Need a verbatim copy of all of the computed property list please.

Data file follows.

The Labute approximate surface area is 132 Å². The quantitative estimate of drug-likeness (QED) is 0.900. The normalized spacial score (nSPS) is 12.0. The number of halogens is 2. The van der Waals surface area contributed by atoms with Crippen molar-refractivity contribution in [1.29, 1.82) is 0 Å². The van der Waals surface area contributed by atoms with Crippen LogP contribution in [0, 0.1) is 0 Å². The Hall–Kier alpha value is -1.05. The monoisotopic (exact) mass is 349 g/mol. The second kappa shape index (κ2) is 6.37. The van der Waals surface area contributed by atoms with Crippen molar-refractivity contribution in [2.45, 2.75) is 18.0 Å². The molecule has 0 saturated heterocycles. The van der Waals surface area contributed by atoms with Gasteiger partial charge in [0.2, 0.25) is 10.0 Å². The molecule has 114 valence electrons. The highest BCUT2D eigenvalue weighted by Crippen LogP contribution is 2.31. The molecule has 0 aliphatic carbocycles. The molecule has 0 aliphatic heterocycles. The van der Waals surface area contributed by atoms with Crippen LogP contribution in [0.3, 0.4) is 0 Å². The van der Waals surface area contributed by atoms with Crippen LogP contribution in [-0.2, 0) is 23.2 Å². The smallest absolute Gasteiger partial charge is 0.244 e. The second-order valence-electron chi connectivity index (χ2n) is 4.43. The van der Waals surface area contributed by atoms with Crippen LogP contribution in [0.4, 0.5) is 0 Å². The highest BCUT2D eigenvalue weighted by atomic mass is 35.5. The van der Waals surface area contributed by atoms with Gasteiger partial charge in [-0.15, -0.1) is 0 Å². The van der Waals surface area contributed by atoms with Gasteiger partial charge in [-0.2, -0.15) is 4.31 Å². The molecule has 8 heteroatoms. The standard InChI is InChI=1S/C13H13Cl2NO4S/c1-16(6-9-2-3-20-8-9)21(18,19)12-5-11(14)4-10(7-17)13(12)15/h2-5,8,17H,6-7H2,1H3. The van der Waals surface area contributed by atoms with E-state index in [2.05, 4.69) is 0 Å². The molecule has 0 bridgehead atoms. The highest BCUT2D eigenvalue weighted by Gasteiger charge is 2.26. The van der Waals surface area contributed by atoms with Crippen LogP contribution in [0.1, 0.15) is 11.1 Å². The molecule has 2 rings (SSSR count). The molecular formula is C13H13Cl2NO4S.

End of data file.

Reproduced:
The Labute approximate surface area is 132 Å². The quantitative estimate of drug-likeness (QED) is 0.900. The normalized spacial score (nSPS) is 12.0. The number of halogens is 2. The van der Waals surface area contributed by atoms with Crippen molar-refractivity contribution in [1.29, 1.82) is 0 Å². The van der Waals surface area contributed by atoms with Crippen LogP contribution in [0, 0.1) is 0 Å². The Hall–Kier alpha value is -1.05. The monoisotopic (exact) mass is 349 g/mol. The second kappa shape index (κ2) is 6.37. The van der Waals surface area contributed by atoms with Crippen molar-refractivity contribution in [2.45, 2.75) is 18.0 Å². The molecule has 0 saturated heterocycles. The van der Waals surface area contributed by atoms with Gasteiger partial charge in [0.2, 0.25) is 10.0 Å². The molecule has 114 valence electrons. The highest BCUT2D eigenvalue weighted by Crippen LogP contribution is 2.31. The molecule has 0 aliphatic carbocycles. The molecule has 0 aliphatic heterocycles. The van der Waals surface area contributed by atoms with Crippen LogP contribution in [0.3, 0.4) is 0 Å². The van der Waals surface area contributed by atoms with Crippen LogP contribution in [-0.2, 0) is 23.2 Å². The smallest absolute Gasteiger partial charge is 0.244 e. The second-order valence-electron chi connectivity index (χ2n) is 4.43. The van der Waals surface area contributed by atoms with Crippen LogP contribution in [0.4, 0.5) is 0 Å². The highest BCUT2D eigenvalue weighted by atomic mass is 35.5. The van der Waals surface area contributed by atoms with Gasteiger partial charge in [-0.15, -0.1) is 0 Å². The van der Waals surface area contributed by atoms with Gasteiger partial charge in [-0.2, -0.15) is 4.31 Å². The molecule has 8 heteroatoms. The standard InChI is InChI=1S/C13H13Cl2NO4S/c1-16(6-9-2-3-20-8-9)21(18,19)12-5-11(14)4-10(7-17)13(12)15/h2-5,8,17H,6-7H2,1H3. The van der Waals surface area contributed by atoms with E-state index in [2.05, 4.69) is 0 Å². The molecule has 0 bridgehead atoms. The highest BCUT2D eigenvalue weighted by Gasteiger charge is 2.26. The van der Waals surface area contributed by atoms with Crippen LogP contribution in [0.1, 0.15) is 11.1 Å². The molecule has 2 rings (SSSR count). The molecular formula is C13H13Cl2NO4S.